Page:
Cueitl (kilt)

These special-purpose garments were reserved for deities, rules, and priests. Depictions of short kilts made of elongated jade beads strung in a diamond pattern were worn by the classic-period Mayan nobles, whereas early-postclassic Toltec Lowland Maya priests are depicted in long, straight, decorated skirts. In the Late Postclassic analogous long skirts appear in the central Mexican Borgia Group pictorials, whereas Aztec and Lowland Maya pictorials depict short kilts being worn in ritual contexts.

Ichcahuipilli (padded armor)

This protective costume was a sleeveless, thickly-padded tunic, stuffed with raw cotton and encased either by reeds, animal hide or quilted cloth. No doubt the armor was worn by warriors of all cultural groups and classes from the Classic period on, thus serving as Mesoamerican basic martial attire. Indeed, the heavily-quilted cotton armor was so effective that the Spanish conquistadors quickly adopted it.

Tlahuiztli (bodysuit)

This garment type, which completely encased the trunk and limbs, appears first at Tlatilco, worn by shamen. Subsequently, Teotihuacan males are depicted on murals dressed as jaguars carrying shields and staffs.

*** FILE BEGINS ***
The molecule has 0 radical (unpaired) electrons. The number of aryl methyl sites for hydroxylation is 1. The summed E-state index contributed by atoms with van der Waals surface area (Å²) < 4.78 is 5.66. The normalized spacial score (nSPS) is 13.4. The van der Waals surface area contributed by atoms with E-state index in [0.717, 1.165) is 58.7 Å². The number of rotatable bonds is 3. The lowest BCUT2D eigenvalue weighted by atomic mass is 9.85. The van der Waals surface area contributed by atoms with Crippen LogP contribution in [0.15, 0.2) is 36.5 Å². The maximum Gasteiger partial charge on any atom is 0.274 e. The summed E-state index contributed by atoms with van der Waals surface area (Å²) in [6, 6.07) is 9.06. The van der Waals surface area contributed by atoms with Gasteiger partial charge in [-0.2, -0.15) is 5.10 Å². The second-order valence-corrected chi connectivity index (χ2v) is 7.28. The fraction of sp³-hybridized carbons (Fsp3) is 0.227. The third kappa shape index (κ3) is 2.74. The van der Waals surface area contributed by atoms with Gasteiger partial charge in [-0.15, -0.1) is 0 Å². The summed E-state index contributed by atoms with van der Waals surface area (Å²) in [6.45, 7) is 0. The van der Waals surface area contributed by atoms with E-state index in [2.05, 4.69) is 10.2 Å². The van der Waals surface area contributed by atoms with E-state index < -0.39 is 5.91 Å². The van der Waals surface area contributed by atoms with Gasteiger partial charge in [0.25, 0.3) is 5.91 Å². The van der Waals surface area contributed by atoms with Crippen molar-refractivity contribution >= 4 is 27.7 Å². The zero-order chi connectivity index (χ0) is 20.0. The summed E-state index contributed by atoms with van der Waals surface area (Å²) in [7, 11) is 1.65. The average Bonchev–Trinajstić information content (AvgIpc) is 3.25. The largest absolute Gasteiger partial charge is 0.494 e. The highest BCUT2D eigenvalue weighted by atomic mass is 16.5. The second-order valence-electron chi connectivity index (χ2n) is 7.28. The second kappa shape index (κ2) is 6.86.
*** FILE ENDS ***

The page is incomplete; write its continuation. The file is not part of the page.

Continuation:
Similar body suits were also worn by the Classic period Maya. The Aztecs, too, had jaguar suits but theirs were made of feathers, came in four colors, and served as but one of 13 different martial styles; padded armor was worn under all of these feathered warrior costumes.

Ballgame Attire

This category includes a variety of special-purpose clothing, ranging from padded gloves to protective head and body garments that were worn by ballplayers who took part in the deadly-serious Mesoamerican game. From the Middle Proclassic period up to Spanish contact, the ballgame was consistently played and its participants, of necessity, donned a variety of protective clothing. Of special interest are the “jockey shorts” worn by the Middle Preclassic Olmec ruler depicted on Monument 34 at the site of San Lorenzo, Veracruz. This same type of hip padding was still being worn at the time of Spanish contact, as is evident in Weiditz` drawing of an animated Tlaxcalan ballplayer at the court of Charles V of Spain.

Xiuhuitzolli (elite headgear)

Throughout Mesoamerican history, members of the elite donned distinctive headgear that set them apart. Tlatilco shamen are depicted in impressive masks; helmet-wearing Olmec rules were commemorated on colossal heads; Teotihuacanos wore wide-frame headdresses bordered by exotic and expensive quetzal feathers; Classic period Maya rulers were adorned in magnificent, towering headdresses that sometimes included symbols representing their name; subsequent Toltec-Lowland Maya elite continued the use of sweeping quetzal-feather hair ornaments; Aztec nobility regularly wore the xiuhuitzolli, the royal turquoise diadem.

The original post can be read on this wonderful blog Nahui Cultura Mesoamericana.